Retailers seek a cohesive look across all product lines for their private-label packaging. Often a retailer will tie private-label packages, no matter how disparate the products, by including logo or name across the same area on the package. Retailers give Tender Corp. guidelines on packaging color and image consistency. The co-packer’s graphics department creates packaging following those guidelines.

Tender’s on-staff chemists and pharmacists formulate national-brand equivalents. The co-packer offers 2,000 formulas for retailers to choose from, or formulators can create a product to a retailer’s specifications.
“In today’s market, contract packagers must bring the hottest, latest formulas—sometimes better than national-brand equivalent—to the retailer to win the business,” Cartwright says.

The face of private label is continuing to change in ways that could impact both contract packaging and national brands. The successful private-label strategies of several large, high-performance retailers could trigger a shift in the market, increasing private label to a 26% dollar share and moving $55 billion in annual sales from national brands to private label, according to a June 2007 report from McKinsey & Co. The report was presented at the Private Label Manufacturers Association’s ( annual trade show in November in Chicago.

The report identifies retailers that use private label as a key differentiator for building shopper loyalty. These retailers have an average private-label dollar share of 22%, compared with the national average of 16%. McKinsey’s research shows that “the bulk of retailers” are lagging behind, with a dollar market share of less than 16%. Trailing the pack is a set of retailers that remain focused on national brands and have a private-label dollar share of 11%. If these chains begin to emulate the private-label share leaders and increase store brands to drive growth and build consumer loyalty, McKinsey’s report concludes, $55 billion in annual sales could be up for grabs.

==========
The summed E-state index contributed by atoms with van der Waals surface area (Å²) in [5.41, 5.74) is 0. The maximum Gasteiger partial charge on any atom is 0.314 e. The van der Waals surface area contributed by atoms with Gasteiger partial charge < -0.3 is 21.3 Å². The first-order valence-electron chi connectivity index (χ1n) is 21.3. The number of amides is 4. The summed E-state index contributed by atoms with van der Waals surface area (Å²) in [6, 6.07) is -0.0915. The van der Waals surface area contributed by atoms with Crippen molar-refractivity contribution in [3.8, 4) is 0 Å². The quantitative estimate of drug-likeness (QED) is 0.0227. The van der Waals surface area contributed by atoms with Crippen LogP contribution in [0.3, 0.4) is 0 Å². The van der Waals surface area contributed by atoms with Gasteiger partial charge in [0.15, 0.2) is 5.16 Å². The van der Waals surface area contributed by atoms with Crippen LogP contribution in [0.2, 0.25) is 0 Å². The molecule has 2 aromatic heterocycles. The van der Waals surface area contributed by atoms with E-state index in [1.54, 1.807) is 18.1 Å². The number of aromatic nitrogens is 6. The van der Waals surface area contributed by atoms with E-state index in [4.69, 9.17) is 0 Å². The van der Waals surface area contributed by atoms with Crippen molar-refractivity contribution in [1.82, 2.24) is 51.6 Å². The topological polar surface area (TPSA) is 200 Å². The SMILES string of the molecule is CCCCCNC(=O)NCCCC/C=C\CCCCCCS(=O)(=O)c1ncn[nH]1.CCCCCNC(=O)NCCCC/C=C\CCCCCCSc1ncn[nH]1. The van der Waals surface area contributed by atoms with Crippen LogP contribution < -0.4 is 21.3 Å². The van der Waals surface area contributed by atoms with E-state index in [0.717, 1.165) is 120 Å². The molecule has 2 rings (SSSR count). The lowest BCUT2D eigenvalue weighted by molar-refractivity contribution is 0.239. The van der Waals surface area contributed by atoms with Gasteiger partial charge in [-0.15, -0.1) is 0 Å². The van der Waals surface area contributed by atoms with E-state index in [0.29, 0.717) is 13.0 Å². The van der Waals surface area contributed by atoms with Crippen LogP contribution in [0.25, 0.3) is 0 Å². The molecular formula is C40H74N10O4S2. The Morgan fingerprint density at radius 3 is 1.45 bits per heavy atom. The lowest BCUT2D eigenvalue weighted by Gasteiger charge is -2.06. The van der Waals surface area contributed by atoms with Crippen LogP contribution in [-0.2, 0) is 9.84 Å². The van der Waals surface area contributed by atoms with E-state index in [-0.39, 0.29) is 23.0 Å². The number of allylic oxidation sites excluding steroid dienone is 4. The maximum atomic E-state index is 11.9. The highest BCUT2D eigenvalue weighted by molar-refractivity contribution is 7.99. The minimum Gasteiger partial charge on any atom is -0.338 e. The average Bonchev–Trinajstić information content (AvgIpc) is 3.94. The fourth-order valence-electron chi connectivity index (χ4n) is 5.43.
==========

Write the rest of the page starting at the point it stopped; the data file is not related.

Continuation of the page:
McKinsey’s report suggests that if retailers do go after this “value at stake,” store-brand dollar share could reach 24% by 2016. A shift of this magnitude is consistent with the experience of store brands in Europe, according to McKinsey.

Emerging players

 Two co-packers looking to grow further in private label are Pack Ryt Inc. and Roberts Packaging. Jack Stutz, Pack Ryt president, welcomes the flexibility and potential cost savings private-label packaging can bring.

“When you do branded,” Stutz says, “the brand people call the shots on everything, from source to commodity to packaging to how it all works together. That source and supplier might not be the best ones. With private label, we could source commodities and get the best quality at the best price. Private label is more independent. We put together a full turnkey package and present it to a retailer.”